In English, this flower is often called the Rose of India; however this tree from the Lythraceae family most probably originated in the Philippines. The very resistant wood has many uses, including railroad ties. In Tahiti, the Pride of India has a uniquely ornamental purpose.

Lagestroemia speciosa

Purple Queen’s Crape Myrtle

The Queen’s Crepe Myrtle is usually pink, but depending on the variety, the flowers can vary from white to purple. It has dry fruit, oval or round pods around 2-2.5cm in diameter (1 in.), which is sometimes used to create beautiful flower compositions that can last a long time.

Tabebuia heterophylla

Pink Trumpet tree or Pink Tecoma

The lavender flowers of this Tabebuia tree from the Bignoniaceae family look so fragile that it seems that the tiniest gust of wind could tear them. This is slightly true, because during blooming season after heavy rains or a storm, thousands of these tiny petals lay withered on the ground. The tree blooms all year and prefers dry periods.

Tabebuia aurea

Golden Trumpet Tree

This Tababuia, originally from tropical America (Bignoniaceae family), is a small tree that has recently been very popular in Tahitian public spaces. In September at the end of the dry season, its silver leaves (which are very sparse at this time of year) totally disappear under an avalanche of yellow flowers. In tropical America, this tree is called paratudo (for everything) due to its numerous medical uses.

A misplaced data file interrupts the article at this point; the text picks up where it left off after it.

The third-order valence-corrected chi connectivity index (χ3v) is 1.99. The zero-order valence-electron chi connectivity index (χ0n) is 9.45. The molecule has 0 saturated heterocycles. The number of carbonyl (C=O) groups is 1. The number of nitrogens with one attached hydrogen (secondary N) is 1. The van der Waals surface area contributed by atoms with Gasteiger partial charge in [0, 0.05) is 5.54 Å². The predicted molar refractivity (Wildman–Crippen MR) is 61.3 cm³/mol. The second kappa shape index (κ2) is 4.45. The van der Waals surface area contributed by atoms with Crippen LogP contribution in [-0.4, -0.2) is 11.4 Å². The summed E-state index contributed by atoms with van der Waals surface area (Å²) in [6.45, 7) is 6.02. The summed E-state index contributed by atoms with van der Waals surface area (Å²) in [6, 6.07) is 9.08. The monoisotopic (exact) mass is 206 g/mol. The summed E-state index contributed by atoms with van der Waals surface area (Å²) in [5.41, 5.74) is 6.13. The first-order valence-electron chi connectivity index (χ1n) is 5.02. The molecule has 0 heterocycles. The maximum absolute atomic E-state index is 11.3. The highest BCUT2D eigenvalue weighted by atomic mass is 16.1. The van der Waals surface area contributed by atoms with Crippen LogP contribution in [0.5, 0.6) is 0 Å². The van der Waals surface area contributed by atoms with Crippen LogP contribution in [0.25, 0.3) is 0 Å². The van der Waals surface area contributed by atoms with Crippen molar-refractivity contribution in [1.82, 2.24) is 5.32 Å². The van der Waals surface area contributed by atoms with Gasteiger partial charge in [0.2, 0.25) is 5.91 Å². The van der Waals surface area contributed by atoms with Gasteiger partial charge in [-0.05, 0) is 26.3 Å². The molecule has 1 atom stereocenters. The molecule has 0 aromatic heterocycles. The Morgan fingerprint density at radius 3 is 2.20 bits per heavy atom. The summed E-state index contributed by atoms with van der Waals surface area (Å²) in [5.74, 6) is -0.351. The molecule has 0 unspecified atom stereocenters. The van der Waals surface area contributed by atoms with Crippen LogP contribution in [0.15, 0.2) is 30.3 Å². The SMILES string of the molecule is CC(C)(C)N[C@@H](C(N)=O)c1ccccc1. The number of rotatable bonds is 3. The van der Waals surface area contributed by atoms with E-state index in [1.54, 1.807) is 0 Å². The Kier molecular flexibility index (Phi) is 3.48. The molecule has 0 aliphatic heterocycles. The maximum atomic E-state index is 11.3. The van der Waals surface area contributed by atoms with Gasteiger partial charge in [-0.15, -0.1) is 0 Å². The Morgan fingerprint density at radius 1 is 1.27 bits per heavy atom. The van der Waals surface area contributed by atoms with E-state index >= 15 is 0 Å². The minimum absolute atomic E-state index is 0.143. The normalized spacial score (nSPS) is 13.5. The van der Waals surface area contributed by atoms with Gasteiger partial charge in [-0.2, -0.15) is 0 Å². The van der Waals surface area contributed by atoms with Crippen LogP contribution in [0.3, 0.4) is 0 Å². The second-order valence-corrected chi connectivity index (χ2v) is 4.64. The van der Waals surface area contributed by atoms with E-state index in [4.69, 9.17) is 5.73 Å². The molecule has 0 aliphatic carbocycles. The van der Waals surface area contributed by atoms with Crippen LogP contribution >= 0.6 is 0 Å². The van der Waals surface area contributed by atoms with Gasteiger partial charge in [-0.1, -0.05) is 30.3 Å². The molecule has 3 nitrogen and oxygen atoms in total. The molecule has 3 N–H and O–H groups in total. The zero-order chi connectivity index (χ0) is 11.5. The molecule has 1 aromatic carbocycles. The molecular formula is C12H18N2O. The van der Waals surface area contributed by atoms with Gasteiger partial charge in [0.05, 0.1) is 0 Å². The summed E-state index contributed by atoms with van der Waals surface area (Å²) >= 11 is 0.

Albizia lebbeck

Siris Tree, Flea Tree

From the Fabaceae family, the Siris tree originated from South Asia. This beautiful tree is widely cultivated throughout the tropics due to the quality of the wood and as an ornamental plant in public places. It produces copious amounts of fruit (flat pods) and tends to assimilate quickly to new environments, such as in Tahiti. Its blooms are quite spectacular at the end of year before heavy rainfall.

Tahitian Blossoms
Tahitian Blossoms
-
Our islands are in a state of permanent enchantment with floral masterpieces on display all year long. We invite you to discover the secrets of these blossoms.
-
-
welcome Tahiti
-